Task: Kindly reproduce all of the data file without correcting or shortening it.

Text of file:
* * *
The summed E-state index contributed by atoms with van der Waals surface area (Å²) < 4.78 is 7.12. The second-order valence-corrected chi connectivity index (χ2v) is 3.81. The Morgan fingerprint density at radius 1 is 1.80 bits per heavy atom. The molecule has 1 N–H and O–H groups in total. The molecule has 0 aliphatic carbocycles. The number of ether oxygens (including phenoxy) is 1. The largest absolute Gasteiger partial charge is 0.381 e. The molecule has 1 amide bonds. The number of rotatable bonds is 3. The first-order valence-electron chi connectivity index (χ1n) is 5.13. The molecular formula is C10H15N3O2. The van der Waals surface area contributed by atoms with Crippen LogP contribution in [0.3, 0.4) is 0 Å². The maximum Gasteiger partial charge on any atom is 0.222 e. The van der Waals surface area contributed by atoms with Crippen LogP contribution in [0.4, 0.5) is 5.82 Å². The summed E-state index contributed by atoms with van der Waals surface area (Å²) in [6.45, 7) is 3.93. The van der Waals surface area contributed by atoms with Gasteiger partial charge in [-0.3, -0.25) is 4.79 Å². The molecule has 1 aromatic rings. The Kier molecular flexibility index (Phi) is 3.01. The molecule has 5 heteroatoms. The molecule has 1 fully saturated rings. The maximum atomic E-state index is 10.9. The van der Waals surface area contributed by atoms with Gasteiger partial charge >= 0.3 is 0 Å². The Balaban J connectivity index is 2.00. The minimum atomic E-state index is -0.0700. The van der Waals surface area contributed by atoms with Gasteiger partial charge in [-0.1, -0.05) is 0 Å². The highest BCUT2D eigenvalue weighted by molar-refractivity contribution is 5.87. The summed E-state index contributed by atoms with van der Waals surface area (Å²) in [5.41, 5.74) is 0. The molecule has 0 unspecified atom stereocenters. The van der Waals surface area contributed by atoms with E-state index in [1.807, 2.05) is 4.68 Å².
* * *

The summed E-state index contributed by atoms with van der Waals surface area (Å²) < 4.78 is 7.12. The second-order valence-corrected chi connectivity index (χ2v) is 3.81. The Morgan fingerprint density at radius 1 is 1.80 bits per heavy atom. The molecule has 1 N–H and O–H groups in total. The molecule has 0 aliphatic carbocycles. The number of ether oxygens (including phenoxy) is 1. The largest absolute Gasteiger partial charge is 0.381 e. The molecule has 1 amide bonds. The number of rotatable bonds is 3. The first-order valence-electron chi connectivity index (χ1n) is 5.13. The molecular formula is C10H15N3O2. The van der Waals surface area contributed by atoms with Crippen LogP contribution in [0.3, 0.4) is 0 Å². The maximum Gasteiger partial charge on any atom is 0.222 e. The van der Waals surface area contributed by atoms with Crippen LogP contribution in [0.4, 0.5) is 5.82 Å². The summed E-state index contributed by atoms with van der Waals surface area (Å²) in [6.45, 7) is 3.93. The van der Waals surface area contributed by atoms with Gasteiger partial charge in [-0.3, -0.25) is 4.79 Å². The molecule has 1 aromatic rings. The Kier molecular flexibility index (Phi) is 3.01. The molecule has 5 heteroatoms. The molecule has 1 fully saturated rings. The maximum atomic E-state index is 10.9. The van der Waals surface area contributed by atoms with Gasteiger partial charge >= 0.3 is 0 Å². The Balaban J connectivity index is 2.00. The minimum atomic E-state index is -0.0700. The van der Waals surface area contributed by atoms with Gasteiger partial charge in [-0.1, -0.05) is 0 Å². The highest BCUT2D eigenvalue weighted by molar-refractivity contribution is 5.87. The summed E-state index contributed by atoms with van der Waals surface area (Å²) in [5.41, 5.74) is 0. The molecule has 0 unspecified atom stereocenters. The van der Waals surface area contributed by atoms with E-state index in [1.807, 2.05) is 4.68 Å².